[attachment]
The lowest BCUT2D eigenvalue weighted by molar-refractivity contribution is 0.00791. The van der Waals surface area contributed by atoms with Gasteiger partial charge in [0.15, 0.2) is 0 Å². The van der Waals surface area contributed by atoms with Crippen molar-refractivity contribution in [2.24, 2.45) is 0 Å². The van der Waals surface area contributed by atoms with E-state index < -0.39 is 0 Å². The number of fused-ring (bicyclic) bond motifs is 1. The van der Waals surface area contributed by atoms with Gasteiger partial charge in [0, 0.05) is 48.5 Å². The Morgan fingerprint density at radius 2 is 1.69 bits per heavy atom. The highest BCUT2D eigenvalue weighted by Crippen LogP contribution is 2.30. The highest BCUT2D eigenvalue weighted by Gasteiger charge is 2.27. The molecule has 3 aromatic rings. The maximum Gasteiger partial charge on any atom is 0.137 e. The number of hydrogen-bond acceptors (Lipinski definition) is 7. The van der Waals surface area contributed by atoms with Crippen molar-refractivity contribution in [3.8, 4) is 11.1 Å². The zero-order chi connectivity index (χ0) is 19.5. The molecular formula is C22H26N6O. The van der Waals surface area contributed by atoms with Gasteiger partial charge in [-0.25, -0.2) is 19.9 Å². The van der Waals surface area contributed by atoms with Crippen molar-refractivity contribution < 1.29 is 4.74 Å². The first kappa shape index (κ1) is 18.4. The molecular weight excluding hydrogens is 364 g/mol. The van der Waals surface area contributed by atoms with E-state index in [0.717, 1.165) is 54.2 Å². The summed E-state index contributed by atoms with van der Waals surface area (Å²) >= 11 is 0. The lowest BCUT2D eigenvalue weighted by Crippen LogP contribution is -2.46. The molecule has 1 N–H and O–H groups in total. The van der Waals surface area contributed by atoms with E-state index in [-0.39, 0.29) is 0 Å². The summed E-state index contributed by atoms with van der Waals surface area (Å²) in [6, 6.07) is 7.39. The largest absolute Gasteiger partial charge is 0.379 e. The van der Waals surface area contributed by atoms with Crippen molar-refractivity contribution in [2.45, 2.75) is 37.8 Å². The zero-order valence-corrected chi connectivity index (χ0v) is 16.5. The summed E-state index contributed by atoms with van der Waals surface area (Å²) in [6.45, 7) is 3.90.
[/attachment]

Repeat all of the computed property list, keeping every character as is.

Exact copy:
The lowest BCUT2D eigenvalue weighted by molar-refractivity contribution is 0.00791. The van der Waals surface area contributed by atoms with Gasteiger partial charge in [0.15, 0.2) is 0 Å². The van der Waals surface area contributed by atoms with Crippen molar-refractivity contribution in [2.24, 2.45) is 0 Å². The van der Waals surface area contributed by atoms with E-state index < -0.39 is 0 Å². The number of fused-ring (bicyclic) bond motifs is 1. The van der Waals surface area contributed by atoms with Gasteiger partial charge in [0, 0.05) is 48.5 Å². The Morgan fingerprint density at radius 2 is 1.69 bits per heavy atom. The highest BCUT2D eigenvalue weighted by Crippen LogP contribution is 2.30. The highest BCUT2D eigenvalue weighted by Gasteiger charge is 2.27. The molecule has 3 aromatic rings. The maximum Gasteiger partial charge on any atom is 0.137 e. The number of hydrogen-bond acceptors (Lipinski definition) is 7. The van der Waals surface area contributed by atoms with Crippen molar-refractivity contribution in [3.8, 4) is 11.1 Å². The zero-order chi connectivity index (χ0) is 19.5. The molecular formula is C22H26N6O. The van der Waals surface area contributed by atoms with Gasteiger partial charge in [-0.25, -0.2) is 19.9 Å². The van der Waals surface area contributed by atoms with Crippen molar-refractivity contribution < 1.29 is 4.74 Å². The first kappa shape index (κ1) is 18.4. The molecular weight excluding hydrogens is 364 g/mol. The van der Waals surface area contributed by atoms with E-state index in [0.717, 1.165) is 54.2 Å². The summed E-state index contributed by atoms with van der Waals surface area (Å²) >= 11 is 0. The lowest BCUT2D eigenvalue weighted by Crippen LogP contribution is -2.46. The molecule has 1 N–H and O–H groups in total. The van der Waals surface area contributed by atoms with E-state index in [-0.39, 0.29) is 0 Å². The summed E-state index contributed by atoms with van der Waals surface area (Å²) in [6, 6.07) is 7.39. The largest absolute Gasteiger partial charge is 0.379 e. The van der Waals surface area contributed by atoms with Crippen molar-refractivity contribution in [2.45, 2.75) is 37.8 Å². The zero-order valence-corrected chi connectivity index (χ0v) is 16.5. The summed E-state index contributed by atoms with van der Waals surface area (Å²) in [6.45, 7) is 3.90.